Censors clear Anand Patwardhan's latest, a political musical
Published: Friday, Dec 16, 2011, 18:30 IST
By Meenakshi Shedde | Place: Dubai | Agency: DNA
Anand Patwardhan's controversial new documentary Jai Bhim Comrade, on
the systematic repression of the Dalits (or the Untouchables, as they
were called earlier) by the state and the public, has been cleared by
the censor board.
"I am very happy that my film was cleared by the censor board, that
too without a single cut," said Patwardhan in Dubai. "Yes, the censor
board is more open and liberal than it was earlier. Or perhaps they
calculated that it would be more trouble if they did not clear it, and
it was better to keep quiet," he said.
Jai Bhim Comrade earned a special mention at the Dubai International
Film Festival's Muhr AsiaAfrica Documentary competition section, which
included Sandeep Ray's exquisite Kokkho Poth (The Sound of Old Rooms)
based on a Kolkata poet, shot over 20 years.
Rohit Pandey's Mehfuz (Safe), a strong short film produced by Anurag
Kashyap and starring Nawazuddin Siddiqui, won the second prize in the
Muhr AsiaAfrica Shorts competition in Dubai.
Veteran warhorse Patwardhan is known for his numerous powerful,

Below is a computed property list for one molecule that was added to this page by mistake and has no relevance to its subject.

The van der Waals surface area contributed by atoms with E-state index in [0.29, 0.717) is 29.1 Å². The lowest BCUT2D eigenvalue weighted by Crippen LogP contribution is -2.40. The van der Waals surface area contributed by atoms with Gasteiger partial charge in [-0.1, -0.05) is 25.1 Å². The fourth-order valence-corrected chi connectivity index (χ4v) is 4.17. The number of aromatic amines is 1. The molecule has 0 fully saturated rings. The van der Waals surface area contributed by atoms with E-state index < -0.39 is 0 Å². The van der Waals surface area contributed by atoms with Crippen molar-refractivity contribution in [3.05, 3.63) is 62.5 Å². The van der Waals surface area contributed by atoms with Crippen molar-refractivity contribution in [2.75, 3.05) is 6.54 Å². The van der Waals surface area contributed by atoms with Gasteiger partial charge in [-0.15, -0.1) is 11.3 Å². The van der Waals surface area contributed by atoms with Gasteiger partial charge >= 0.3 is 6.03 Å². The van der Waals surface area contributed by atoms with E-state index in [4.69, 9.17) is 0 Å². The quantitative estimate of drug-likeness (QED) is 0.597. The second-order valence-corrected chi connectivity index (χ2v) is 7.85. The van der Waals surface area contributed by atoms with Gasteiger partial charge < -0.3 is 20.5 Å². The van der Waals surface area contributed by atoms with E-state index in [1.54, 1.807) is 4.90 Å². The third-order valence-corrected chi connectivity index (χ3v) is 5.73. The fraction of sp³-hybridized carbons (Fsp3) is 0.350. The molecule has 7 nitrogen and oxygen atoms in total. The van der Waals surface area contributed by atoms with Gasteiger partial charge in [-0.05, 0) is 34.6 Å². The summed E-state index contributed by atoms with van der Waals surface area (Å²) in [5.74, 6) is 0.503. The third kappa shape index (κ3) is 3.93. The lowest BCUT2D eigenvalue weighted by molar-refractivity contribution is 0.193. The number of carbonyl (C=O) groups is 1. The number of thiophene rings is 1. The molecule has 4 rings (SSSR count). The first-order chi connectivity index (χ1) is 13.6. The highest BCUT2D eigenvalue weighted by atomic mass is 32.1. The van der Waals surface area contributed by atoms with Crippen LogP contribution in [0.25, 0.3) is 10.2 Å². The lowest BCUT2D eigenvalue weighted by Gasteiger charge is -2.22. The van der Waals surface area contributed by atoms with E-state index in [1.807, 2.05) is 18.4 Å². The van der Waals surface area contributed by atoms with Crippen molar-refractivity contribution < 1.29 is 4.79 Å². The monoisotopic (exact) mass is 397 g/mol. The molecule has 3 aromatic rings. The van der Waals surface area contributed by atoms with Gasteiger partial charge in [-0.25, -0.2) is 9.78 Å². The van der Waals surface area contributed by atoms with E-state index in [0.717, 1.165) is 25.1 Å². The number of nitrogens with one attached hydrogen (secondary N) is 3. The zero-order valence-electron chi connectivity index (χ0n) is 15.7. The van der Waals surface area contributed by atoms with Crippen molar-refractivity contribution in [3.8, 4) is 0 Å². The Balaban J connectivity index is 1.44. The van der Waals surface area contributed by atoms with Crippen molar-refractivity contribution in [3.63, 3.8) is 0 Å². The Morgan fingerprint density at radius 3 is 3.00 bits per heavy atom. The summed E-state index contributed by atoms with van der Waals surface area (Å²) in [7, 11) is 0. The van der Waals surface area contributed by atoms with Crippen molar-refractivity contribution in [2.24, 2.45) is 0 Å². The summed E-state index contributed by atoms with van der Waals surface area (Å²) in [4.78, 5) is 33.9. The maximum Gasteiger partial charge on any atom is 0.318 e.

provocative documentaries which he has been directing for over four
decades. These include War and Peace, Raam ke Naam and Hamara Shahar.
Jai Bhim Comrade is a controversial, compelling documentary on how
upper-caste politics, both of the Hindutva and the Left movement, have
failed the Dalits, as have Dalits leaders themselves.
The 'Bhim' in the title refers to Dr Bhimrao Ambedkar, architect of
the Indian Constitution, who was a Dalit himself. Shot over 14 years,
the film is a two-part documentary of three hours and 20 minutes, shot
by Patwardhan and Simantini Dhuru.
Though it occasionally slackens, the film retains a zest because
Patwardhan constructs it as a political musical by incorporating Dalit
ballads and lullabies. "The Dalits see Ambedkar as rejecting Communism
because the Left has never taken caste seriously. I've had to do
violence to people I knew [when interviewing them about this],"
The film shows the systematic state repression of Dalits, including
how police officer Manohar Kadam, who ordered the Ramabai Nagar firing
which killed 10 Dalits in 1997, roams free. The film also deals with
the inspiring younger generation of Dalit activists like Sheetal
"In a knee-jerk response, the government has branded them Naxalites,
so they have been driven underground and are in danger of being
killed," said Patwardhan.
"I hope my film awakens the people so they can come overground again.
I can get away saying the things I do because I have connections, but
if the Dalits speak freely for themselves, they could be jailed or
Meenakshi Shedde is India consultant to the Berlin and Dubai film
festivals and curator to festivals worldwide.
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